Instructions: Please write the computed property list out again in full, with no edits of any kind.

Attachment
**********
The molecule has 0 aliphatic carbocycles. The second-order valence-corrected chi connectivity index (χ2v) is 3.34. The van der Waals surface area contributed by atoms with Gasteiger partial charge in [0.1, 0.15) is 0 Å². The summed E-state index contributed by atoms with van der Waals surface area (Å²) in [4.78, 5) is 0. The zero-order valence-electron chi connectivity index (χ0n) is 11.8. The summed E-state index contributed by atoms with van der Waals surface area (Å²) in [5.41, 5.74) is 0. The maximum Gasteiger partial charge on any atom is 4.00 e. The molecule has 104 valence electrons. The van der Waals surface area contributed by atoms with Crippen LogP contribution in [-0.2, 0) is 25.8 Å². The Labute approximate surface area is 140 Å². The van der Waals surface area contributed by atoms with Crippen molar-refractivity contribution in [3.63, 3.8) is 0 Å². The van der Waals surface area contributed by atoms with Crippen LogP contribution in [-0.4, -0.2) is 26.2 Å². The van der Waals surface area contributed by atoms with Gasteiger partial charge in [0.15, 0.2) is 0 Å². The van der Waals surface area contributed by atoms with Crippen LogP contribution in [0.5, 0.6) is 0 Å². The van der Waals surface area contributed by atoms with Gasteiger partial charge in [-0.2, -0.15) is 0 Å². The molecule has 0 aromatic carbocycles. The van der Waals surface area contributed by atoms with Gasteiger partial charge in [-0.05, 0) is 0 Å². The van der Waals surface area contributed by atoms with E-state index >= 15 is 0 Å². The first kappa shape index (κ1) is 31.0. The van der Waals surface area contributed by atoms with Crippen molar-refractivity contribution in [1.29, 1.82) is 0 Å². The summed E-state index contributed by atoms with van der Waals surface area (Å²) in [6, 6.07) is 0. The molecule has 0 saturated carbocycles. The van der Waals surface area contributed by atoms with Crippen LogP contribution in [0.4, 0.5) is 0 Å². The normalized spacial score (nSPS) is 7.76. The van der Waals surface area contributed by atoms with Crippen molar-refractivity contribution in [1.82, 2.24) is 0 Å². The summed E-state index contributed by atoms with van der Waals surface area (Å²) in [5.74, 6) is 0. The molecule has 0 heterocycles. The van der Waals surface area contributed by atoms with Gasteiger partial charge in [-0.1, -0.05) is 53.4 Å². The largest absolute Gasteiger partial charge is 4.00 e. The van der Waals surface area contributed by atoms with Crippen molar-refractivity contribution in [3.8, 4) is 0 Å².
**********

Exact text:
The molecule has 0 aliphatic carbocycles. The second-order valence-corrected chi connectivity index (χ2v) is 3.34. The van der Waals surface area contributed by atoms with Gasteiger partial charge in [0.1, 0.15) is 0 Å². The summed E-state index contributed by atoms with van der Waals surface area (Å²) in [4.78, 5) is 0. The zero-order valence-electron chi connectivity index (χ0n) is 11.8. The summed E-state index contributed by atoms with van der Waals surface area (Å²) in [5.41, 5.74) is 0. The maximum Gasteiger partial charge on any atom is 4.00 e. The molecule has 104 valence electrons. The van der Waals surface area contributed by atoms with Crippen LogP contribution in [-0.2, 0) is 25.8 Å². The Labute approximate surface area is 140 Å². The van der Waals surface area contributed by atoms with Crippen molar-refractivity contribution in [3.63, 3.8) is 0 Å². The van der Waals surface area contributed by atoms with Crippen LogP contribution in [-0.4, -0.2) is 26.2 Å². The van der Waals surface area contributed by atoms with Gasteiger partial charge in [0.15, 0.2) is 0 Å². The van der Waals surface area contributed by atoms with Crippen LogP contribution in [0.5, 0.6) is 0 Å². The van der Waals surface area contributed by atoms with Gasteiger partial charge in [-0.2, -0.15) is 0 Å². The molecule has 0 aromatic carbocycles. The van der Waals surface area contributed by atoms with Gasteiger partial charge in [-0.05, 0) is 0 Å². The van der Waals surface area contributed by atoms with E-state index >= 15 is 0 Å². The first kappa shape index (κ1) is 31.0. The van der Waals surface area contributed by atoms with Crippen molar-refractivity contribution in [1.29, 1.82) is 0 Å². The summed E-state index contributed by atoms with van der Waals surface area (Å²) in [6, 6.07) is 0. The molecule has 0 saturated carbocycles. The van der Waals surface area contributed by atoms with Crippen LogP contribution in [0.4, 0.5) is 0 Å². The normalized spacial score (nSPS) is 7.76. The van der Waals surface area contributed by atoms with Crippen molar-refractivity contribution in [1.82, 2.24) is 0 Å². The summed E-state index contributed by atoms with van der Waals surface area (Å²) in [5.74, 6) is 0. The molecule has 0 heterocycles. The van der Waals surface area contributed by atoms with Gasteiger partial charge in [-0.1, -0.05) is 53.4 Å². The largest absolute Gasteiger partial charge is 4.00 e. The van der Waals surface area contributed by atoms with Crippen molar-refractivity contribution in [3.8, 4) is 0 Å².